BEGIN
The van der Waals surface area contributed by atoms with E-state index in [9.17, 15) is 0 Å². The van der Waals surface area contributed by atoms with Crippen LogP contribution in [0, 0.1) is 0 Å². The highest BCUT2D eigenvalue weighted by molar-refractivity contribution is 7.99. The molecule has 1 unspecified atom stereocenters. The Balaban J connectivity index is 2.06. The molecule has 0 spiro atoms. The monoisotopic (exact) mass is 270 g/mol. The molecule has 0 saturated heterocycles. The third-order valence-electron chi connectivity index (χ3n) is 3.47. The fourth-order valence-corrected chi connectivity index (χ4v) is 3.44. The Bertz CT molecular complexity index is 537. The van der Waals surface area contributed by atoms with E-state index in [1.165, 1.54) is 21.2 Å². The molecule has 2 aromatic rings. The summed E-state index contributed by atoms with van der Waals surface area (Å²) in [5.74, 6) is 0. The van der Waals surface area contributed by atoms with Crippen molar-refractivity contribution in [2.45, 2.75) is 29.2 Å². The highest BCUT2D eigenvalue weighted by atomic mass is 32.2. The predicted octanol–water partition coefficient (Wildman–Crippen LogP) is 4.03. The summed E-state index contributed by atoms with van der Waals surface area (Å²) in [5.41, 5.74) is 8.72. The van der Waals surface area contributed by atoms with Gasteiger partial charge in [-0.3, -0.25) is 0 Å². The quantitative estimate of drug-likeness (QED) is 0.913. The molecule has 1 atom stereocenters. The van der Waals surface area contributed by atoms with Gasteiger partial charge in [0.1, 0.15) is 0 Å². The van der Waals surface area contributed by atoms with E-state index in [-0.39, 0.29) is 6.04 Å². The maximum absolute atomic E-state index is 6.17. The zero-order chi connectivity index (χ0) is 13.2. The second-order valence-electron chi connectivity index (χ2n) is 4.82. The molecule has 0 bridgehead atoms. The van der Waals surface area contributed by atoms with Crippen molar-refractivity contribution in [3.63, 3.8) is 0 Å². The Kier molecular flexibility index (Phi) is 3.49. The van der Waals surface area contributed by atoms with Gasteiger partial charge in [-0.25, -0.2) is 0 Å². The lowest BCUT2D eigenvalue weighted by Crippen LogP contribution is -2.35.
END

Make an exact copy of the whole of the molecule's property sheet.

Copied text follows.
The van der Waals surface area contributed by atoms with E-state index in [9.17, 15) is 0 Å². The van der Waals surface area contributed by atoms with Crippen LogP contribution in [0, 0.1) is 0 Å². The highest BCUT2D eigenvalue weighted by molar-refractivity contribution is 7.99. The molecule has 1 unspecified atom stereocenters. The Balaban J connectivity index is 2.06. The molecule has 0 spiro atoms. The monoisotopic (exact) mass is 270 g/mol. The molecule has 0 saturated heterocycles. The third-order valence-electron chi connectivity index (χ3n) is 3.47. The fourth-order valence-corrected chi connectivity index (χ4v) is 3.44. The Bertz CT molecular complexity index is 537. The van der Waals surface area contributed by atoms with E-state index in [1.165, 1.54) is 21.2 Å². The molecule has 2 aromatic rings. The summed E-state index contributed by atoms with van der Waals surface area (Å²) in [5.74, 6) is 0. The van der Waals surface area contributed by atoms with Crippen molar-refractivity contribution in [2.45, 2.75) is 29.2 Å². The highest BCUT2D eigenvalue weighted by atomic mass is 32.2. The predicted octanol–water partition coefficient (Wildman–Crippen LogP) is 4.03. The summed E-state index contributed by atoms with van der Waals surface area (Å²) in [5.41, 5.74) is 8.72. The van der Waals surface area contributed by atoms with Gasteiger partial charge in [-0.3, -0.25) is 0 Å². The quantitative estimate of drug-likeness (QED) is 0.913. The molecule has 1 atom stereocenters. The van der Waals surface area contributed by atoms with Gasteiger partial charge in [0.1, 0.15) is 0 Å². The van der Waals surface area contributed by atoms with E-state index in [-0.39, 0.29) is 6.04 Å². The maximum absolute atomic E-state index is 6.17. The zero-order chi connectivity index (χ0) is 13.2. The second-order valence-electron chi connectivity index (χ2n) is 4.82. The molecule has 0 bridgehead atoms. The van der Waals surface area contributed by atoms with Crippen molar-refractivity contribution in [3.63, 3.8) is 0 Å². The Kier molecular flexibility index (Phi) is 3.49. The van der Waals surface area contributed by atoms with Gasteiger partial charge in [-0.25, -0.2) is 0 Å². The lowest BCUT2D eigenvalue weighted by Crippen LogP contribution is -2.35.